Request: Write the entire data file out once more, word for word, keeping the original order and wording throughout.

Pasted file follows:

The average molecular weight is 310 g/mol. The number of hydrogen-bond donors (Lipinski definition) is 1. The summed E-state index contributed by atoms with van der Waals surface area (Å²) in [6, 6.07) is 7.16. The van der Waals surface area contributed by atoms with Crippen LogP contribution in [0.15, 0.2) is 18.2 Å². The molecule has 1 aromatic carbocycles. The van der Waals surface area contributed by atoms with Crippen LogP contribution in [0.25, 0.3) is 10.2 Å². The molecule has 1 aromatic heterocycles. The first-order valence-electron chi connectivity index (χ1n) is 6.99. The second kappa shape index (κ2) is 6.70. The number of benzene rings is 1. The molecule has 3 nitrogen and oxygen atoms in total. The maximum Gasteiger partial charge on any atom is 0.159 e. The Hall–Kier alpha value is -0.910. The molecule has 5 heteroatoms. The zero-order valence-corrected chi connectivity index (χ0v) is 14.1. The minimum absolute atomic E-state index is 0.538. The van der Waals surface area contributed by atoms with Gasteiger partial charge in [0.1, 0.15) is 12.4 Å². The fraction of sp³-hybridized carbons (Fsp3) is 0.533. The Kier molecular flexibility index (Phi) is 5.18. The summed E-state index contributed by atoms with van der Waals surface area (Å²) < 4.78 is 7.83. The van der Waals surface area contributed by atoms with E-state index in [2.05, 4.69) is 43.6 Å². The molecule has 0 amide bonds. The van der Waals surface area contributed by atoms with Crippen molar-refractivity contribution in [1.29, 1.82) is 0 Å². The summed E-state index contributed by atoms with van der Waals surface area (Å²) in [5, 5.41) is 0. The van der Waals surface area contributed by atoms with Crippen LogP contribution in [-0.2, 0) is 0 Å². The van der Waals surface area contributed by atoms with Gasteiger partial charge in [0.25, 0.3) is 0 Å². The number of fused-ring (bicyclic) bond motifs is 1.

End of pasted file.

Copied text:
The average molecular weight is 310 g/mol. The number of hydrogen-bond donors (Lipinski definition) is 1. The summed E-state index contributed by atoms with van der Waals surface area (Å²) in [6, 6.07) is 7.16. The van der Waals surface area contributed by atoms with Crippen LogP contribution in [0.15, 0.2) is 18.2 Å². The molecule has 1 aromatic carbocycles. The van der Waals surface area contributed by atoms with Crippen LogP contribution in [0.25, 0.3) is 10.2 Å². The molecule has 1 aromatic heterocycles. The first-order valence-electron chi connectivity index (χ1n) is 6.99. The second kappa shape index (κ2) is 6.70. The number of benzene rings is 1. The molecule has 3 nitrogen and oxygen atoms in total. The maximum Gasteiger partial charge on any atom is 0.159 e. The Hall–Kier alpha value is -0.910. The molecule has 5 heteroatoms. The zero-order valence-corrected chi connectivity index (χ0v) is 14.1. The minimum absolute atomic E-state index is 0.538. The van der Waals surface area contributed by atoms with Gasteiger partial charge in [0.1, 0.15) is 12.4 Å². The fraction of sp³-hybridized carbons (Fsp3) is 0.533. The Kier molecular flexibility index (Phi) is 5.18. The summed E-state index contributed by atoms with van der Waals surface area (Å²) < 4.78 is 7.83. The van der Waals surface area contributed by atoms with E-state index in [2.05, 4.69) is 43.6 Å². The molecule has 0 amide bonds. The van der Waals surface area contributed by atoms with Crippen molar-refractivity contribution in [1.29, 1.82) is 0 Å². The summed E-state index contributed by atoms with van der Waals surface area (Å²) in [5, 5.41) is 0. The van der Waals surface area contributed by atoms with Crippen LogP contribution in [-0.2, 0) is 0 Å². The van der Waals surface area contributed by atoms with Gasteiger partial charge in [0.25, 0.3) is 0 Å². The number of fused-ring (bicyclic) bond motifs is 1.